Carnival is the oldest, largest party in the world, celebrated in more than 50 countries. Ironically, this pagan tradition was preserved by the Roman Catholic church … In Belgium, A + B = C as in Aalst plus Binche equals carnival.
For all of its rain, Ireland sure is sunny. It’s the friendliest country I’ve ever visited out of nearly 100 worldwide. If you think Americans are friendly, just wait until you meet the fun-loving, story-telling, joke-cracking, “craic”-making Irish. They will scoop you up in their beers, laughter and tales within minutes of meeting.
When you think of Greek cuisine, surely tzatziki, moussaka, baklava and feta cheese made in 100 ways comes to mind. But what about candied eggplant, quince marmalade, kormos me biskota, koulourakia, sage tea, cream of chestnut, glyko karydaki, halite and petimezi? Welcome to the agricultural paradise of Greece’s southern Peloponnese peninsula.
My parents, sister and I once went to Barcelona, Spain for New Year’s Eve. It was the first time all of us traveled in Europe together. And it threatened to be our last with an innocent blunder on my part.
When my sister moved to Luxembourg — the smallest country in Europe after its six microstates — it took my parents and me coming to visit her for Christmas to inspire her to turn on her oven. That was six months after she moved into her apartment. This simple joy turned into a narrowly averted disaster.
Imagine sipping Glühwein (hot mulled wine) under the stars, upstaged by millions of Christmas lights in every direction. There are also endless stalls in sight selling hot foods on a stick, twisted, spiced and/or roasted as well as holiday trinkets you don’t need but buy anyway … Pop! Dream over. It’s 2020, the year without a Christmas market.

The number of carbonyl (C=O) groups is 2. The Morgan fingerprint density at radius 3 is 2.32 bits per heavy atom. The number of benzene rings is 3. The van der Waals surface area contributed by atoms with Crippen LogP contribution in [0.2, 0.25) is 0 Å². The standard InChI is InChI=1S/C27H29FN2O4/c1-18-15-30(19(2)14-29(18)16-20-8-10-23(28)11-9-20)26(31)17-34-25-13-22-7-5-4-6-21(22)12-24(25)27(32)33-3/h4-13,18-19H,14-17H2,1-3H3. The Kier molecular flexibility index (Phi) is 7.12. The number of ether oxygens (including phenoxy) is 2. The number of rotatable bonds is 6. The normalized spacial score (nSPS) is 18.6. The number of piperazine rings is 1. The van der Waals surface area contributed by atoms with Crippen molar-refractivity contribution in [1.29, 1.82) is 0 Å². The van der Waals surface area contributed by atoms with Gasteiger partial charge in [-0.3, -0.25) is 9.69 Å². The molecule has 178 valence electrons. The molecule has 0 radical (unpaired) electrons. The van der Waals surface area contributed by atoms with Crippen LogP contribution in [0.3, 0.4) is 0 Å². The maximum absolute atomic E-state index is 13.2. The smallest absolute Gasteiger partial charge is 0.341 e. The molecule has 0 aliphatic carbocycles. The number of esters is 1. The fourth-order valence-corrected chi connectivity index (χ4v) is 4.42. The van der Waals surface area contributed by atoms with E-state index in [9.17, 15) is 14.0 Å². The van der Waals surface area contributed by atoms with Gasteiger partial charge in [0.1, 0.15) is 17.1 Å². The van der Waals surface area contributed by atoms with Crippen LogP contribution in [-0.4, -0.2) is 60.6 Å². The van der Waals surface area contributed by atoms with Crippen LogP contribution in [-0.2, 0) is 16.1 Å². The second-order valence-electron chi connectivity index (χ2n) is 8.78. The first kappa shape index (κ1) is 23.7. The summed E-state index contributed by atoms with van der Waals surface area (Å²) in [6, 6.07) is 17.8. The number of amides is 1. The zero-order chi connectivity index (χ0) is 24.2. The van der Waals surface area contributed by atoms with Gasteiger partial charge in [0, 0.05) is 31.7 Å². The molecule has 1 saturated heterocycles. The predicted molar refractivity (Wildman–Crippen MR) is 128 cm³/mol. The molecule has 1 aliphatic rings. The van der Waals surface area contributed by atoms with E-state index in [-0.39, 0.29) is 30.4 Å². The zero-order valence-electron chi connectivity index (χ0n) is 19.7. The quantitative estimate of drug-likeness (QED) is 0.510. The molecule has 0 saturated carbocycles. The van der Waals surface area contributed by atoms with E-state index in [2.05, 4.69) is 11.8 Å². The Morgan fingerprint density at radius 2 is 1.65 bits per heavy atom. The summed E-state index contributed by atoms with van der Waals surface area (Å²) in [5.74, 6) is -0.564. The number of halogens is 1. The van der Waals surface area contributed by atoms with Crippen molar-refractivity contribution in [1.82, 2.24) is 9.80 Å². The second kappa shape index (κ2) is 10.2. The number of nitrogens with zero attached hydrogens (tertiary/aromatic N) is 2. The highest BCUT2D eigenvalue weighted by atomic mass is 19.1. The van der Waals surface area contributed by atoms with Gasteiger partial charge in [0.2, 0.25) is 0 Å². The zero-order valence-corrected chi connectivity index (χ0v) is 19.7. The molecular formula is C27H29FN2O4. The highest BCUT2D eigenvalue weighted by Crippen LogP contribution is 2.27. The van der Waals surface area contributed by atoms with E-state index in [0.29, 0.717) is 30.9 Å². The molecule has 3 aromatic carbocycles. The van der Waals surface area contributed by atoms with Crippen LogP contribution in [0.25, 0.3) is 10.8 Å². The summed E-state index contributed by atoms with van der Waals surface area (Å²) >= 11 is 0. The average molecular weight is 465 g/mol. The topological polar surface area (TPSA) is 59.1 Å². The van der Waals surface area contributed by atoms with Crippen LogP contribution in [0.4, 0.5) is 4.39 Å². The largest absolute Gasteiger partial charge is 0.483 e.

The Arctic encompasses the northern tips of several countries, including Sweden. Known as Lapland or Sámpi there, it is home to original Ice Hotel where ice sculptors compete annually to design the best room to sleep.
When my typically non-outdoorsy sister asked me to go to Norway, I thought “You’re asking me to go to hiking, biking and kayaking in Norway? No way!” And of course, I immediately said yes … It was “A Tale of Two Sisters” (as opposed to cities) in the “the season of light” as Charles Dickens would say.
Following on the heels of the U.S. presidential election, ironically, I was in the birthplace of democracy: Athens, Greece. As I stared as the magnificent Acropolis while ballots were being counted in America, I prayed that Athenian democracy would prevail there. As it turns out, a modern Pericles “trumped” Julius Caesar.
The famed wine region of Bordeaux, France is full of gastronomic delights and even unexpected surprises … think of a private, behind-the-scenes tour of a Grand Cru estate, including a barrel tasting and blending lesson!